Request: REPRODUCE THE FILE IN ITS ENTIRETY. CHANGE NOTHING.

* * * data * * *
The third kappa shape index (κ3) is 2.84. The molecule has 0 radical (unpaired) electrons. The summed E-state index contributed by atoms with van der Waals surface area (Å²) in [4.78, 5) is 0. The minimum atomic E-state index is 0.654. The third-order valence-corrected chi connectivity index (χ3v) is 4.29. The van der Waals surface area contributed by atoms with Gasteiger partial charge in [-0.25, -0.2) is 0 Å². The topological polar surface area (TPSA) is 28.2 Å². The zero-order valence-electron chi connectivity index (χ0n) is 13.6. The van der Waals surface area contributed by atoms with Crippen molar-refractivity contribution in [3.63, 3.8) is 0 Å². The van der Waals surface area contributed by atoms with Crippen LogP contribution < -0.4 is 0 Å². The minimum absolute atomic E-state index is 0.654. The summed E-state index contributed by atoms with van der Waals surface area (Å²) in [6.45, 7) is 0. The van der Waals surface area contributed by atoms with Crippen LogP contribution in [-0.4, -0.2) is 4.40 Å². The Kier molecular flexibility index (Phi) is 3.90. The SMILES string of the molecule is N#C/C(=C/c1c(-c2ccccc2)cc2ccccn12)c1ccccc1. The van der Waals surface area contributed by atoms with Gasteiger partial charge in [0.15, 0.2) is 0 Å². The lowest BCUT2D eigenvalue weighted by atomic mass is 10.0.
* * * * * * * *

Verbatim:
The third kappa shape index (κ3) is 2.84. The molecule has 0 radical (unpaired) electrons. The summed E-state index contributed by atoms with van der Waals surface area (Å²) in [4.78, 5) is 0. The minimum atomic E-state index is 0.654. The third-order valence-corrected chi connectivity index (χ3v) is 4.29. The van der Waals surface area contributed by atoms with Gasteiger partial charge in [-0.25, -0.2) is 0 Å². The topological polar surface area (TPSA) is 28.2 Å². The zero-order valence-electron chi connectivity index (χ0n) is 13.6. The van der Waals surface area contributed by atoms with Crippen molar-refractivity contribution in [3.63, 3.8) is 0 Å². The van der Waals surface area contributed by atoms with Crippen LogP contribution < -0.4 is 0 Å². The minimum absolute atomic E-state index is 0.654. The summed E-state index contributed by atoms with van der Waals surface area (Å²) in [6.45, 7) is 0. The van der Waals surface area contributed by atoms with Crippen LogP contribution in [-0.4, -0.2) is 4.40 Å². The Kier molecular flexibility index (Phi) is 3.90. The SMILES string of the molecule is N#C/C(=C/c1c(-c2ccccc2)cc2ccccn12)c1ccccc1. The van der Waals surface area contributed by atoms with Gasteiger partial charge in [0.15, 0.2) is 0 Å². The lowest BCUT2D eigenvalue weighted by atomic mass is 10.0.